If a patient in an industrialized country develops an antibiotic resistant infection while in hospital, those infections are tracked by governments and the World Health Organization. But infections acquired outside of a health-care facility often don't get reported, so it's hard to say what infections are coming from where and what the true cause is, Hartmann said.
That's why the overall magnitude of the problem of antibiotic resistance traced to dust is unknown.
Soap and water recommended
But given how antibiotic resistance is a huge threat to public health right now, she has a suggestion for consumers: "Antibacterial hand soap is not necessary. Regular soap and water is perfectly fine."
Until 2017 in the U.S., manufacturers commonly added triclosan to antibacterial hand soap and cleaning solutions. The U.S. Food and Drug Administration banned companies from selling antibacterial hand washes with triclosan because the manufacturers didn't prove the ingredients "are both safe for long-term daily use and more effective than plain soap and water in preventing illness and the spread of certain infections."
In 2012, Health Canada and Environment Canada reviewed triclosan and proposed that industry voluntarily cut the amount it uses, particularly in personal-care products that tend to get rinsed away into lakes and rivers.
In the U.S., triclosan is still found in wipes people use at the gym as well as in toothpaste and many consumer products like cutting boards and toys that aren't necessarily labelled because the products are regulated by the Environmental Protection Agency, not the FDA.
Environment Canada deems triclosan highly toxic to a variety of aquatic organisms, such as algae and fish, as well as to certain soil organisms.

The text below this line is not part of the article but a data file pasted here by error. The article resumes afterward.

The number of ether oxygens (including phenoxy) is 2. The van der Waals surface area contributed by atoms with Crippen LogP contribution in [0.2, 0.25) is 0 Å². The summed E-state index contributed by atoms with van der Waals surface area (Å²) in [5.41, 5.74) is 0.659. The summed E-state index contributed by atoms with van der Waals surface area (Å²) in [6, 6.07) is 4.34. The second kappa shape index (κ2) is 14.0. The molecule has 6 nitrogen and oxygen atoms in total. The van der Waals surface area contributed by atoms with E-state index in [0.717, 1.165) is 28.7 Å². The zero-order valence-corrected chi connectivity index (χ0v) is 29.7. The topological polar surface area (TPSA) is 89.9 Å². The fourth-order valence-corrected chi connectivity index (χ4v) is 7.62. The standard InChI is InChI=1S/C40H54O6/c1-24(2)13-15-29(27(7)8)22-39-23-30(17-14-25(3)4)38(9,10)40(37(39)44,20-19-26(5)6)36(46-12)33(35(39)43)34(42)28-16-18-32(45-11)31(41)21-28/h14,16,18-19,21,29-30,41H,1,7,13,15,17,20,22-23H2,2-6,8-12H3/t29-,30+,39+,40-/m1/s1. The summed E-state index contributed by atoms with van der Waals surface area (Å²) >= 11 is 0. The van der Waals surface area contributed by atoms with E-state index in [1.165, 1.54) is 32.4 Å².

"At current levels of exposure, triclosan is not harmful to human health," the Canadian government reiterated last month.
The federal government proposed a pollution prevention plan to limit the presence of triclosan in Canadian waterways. The proposal is open to public comments until Jan. 23, a spokesperson for Health Canada said.
Fears of bacteria overblown
Hartmann said if triclosan affects ecosystems, it will eventually affect human health. Regulators typically evaluate substances by acute toxicity, such as how much you can feed a rat before it keels over and dies.
She'd like to see regulators pay more attention to potentially chronic effects of chemicals that could take decades to appear, particularly in the case of microbial ecosystems that influence antibiotic resistance and eventually human health.
"My position has always been that [triclosan] is unnecessary in a home and that we shouldn't be using such potent chemicals to assuage our fears of bacteria," said Dr. Kapil Khatter, a family physician in Ottawa and formerly executive director of the Canadian Association of Physicians for the Environment.
He said triclosan makes sense where sterility is essential, such as in health-care settings, but not for broader use in households or gyms.
Researchers at the University of Oregon, Arizona State University, the Santa Fe Institute and Harvard also worked on the study.
The research was partially supported by the Alfred P. Sloan Foundation, a philanthropic non-profit organization established by the former head of General Motors.
With files from CBC's Amina Zafar